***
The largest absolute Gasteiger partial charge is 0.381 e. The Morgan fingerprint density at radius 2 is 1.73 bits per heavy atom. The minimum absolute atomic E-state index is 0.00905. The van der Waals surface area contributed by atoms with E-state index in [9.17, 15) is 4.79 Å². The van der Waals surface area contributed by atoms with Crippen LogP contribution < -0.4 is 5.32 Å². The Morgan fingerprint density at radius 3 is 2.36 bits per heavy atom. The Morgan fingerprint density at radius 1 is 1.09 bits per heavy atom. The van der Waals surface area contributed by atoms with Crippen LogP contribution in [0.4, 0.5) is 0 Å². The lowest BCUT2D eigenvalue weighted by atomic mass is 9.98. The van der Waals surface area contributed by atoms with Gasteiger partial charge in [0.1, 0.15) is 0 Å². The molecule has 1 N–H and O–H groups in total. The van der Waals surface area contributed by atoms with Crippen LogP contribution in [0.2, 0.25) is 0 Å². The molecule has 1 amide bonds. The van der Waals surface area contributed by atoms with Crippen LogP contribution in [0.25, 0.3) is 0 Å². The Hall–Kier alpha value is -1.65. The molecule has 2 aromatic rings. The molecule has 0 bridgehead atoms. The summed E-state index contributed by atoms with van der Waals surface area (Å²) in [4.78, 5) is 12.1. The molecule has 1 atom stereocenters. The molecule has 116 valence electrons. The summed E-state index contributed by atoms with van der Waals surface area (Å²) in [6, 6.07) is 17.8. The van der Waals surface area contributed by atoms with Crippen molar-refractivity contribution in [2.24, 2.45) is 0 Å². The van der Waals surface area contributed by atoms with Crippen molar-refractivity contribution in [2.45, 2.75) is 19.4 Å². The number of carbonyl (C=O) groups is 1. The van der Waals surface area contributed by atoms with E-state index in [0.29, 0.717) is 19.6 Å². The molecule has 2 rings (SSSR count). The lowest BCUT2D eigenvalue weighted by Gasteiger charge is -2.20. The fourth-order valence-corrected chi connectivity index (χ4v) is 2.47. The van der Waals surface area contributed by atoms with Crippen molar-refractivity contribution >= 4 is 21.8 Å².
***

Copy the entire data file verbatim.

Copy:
The largest absolute Gasteiger partial charge is 0.381 e. The Morgan fingerprint density at radius 2 is 1.73 bits per heavy atom. The minimum absolute atomic E-state index is 0.00905. The van der Waals surface area contributed by atoms with E-state index in [9.17, 15) is 4.79 Å². The van der Waals surface area contributed by atoms with Crippen LogP contribution < -0.4 is 5.32 Å². The Morgan fingerprint density at radius 3 is 2.36 bits per heavy atom. The Morgan fingerprint density at radius 1 is 1.09 bits per heavy atom. The van der Waals surface area contributed by atoms with Crippen LogP contribution in [0.4, 0.5) is 0 Å². The lowest BCUT2D eigenvalue weighted by atomic mass is 9.98. The van der Waals surface area contributed by atoms with Gasteiger partial charge in [0.1, 0.15) is 0 Å². The molecule has 1 N–H and O–H groups in total. The van der Waals surface area contributed by atoms with Crippen LogP contribution in [0.2, 0.25) is 0 Å². The molecule has 1 amide bonds. The van der Waals surface area contributed by atoms with Crippen LogP contribution in [0.25, 0.3) is 0 Å². The Hall–Kier alpha value is -1.65. The molecule has 2 aromatic rings. The molecule has 0 bridgehead atoms. The summed E-state index contributed by atoms with van der Waals surface area (Å²) in [4.78, 5) is 12.1. The molecule has 1 atom stereocenters. The molecule has 116 valence electrons. The summed E-state index contributed by atoms with van der Waals surface area (Å²) in [6, 6.07) is 17.8. The van der Waals surface area contributed by atoms with Crippen molar-refractivity contribution in [2.24, 2.45) is 0 Å². The van der Waals surface area contributed by atoms with Crippen molar-refractivity contribution in [2.45, 2.75) is 19.4 Å². The number of carbonyl (C=O) groups is 1. The van der Waals surface area contributed by atoms with E-state index in [0.29, 0.717) is 19.6 Å². The molecule has 2 rings (SSSR count). The lowest BCUT2D eigenvalue weighted by Gasteiger charge is -2.20. The fourth-order valence-corrected chi connectivity index (χ4v) is 2.47. The van der Waals surface area contributed by atoms with Crippen molar-refractivity contribution >= 4 is 21.8 Å².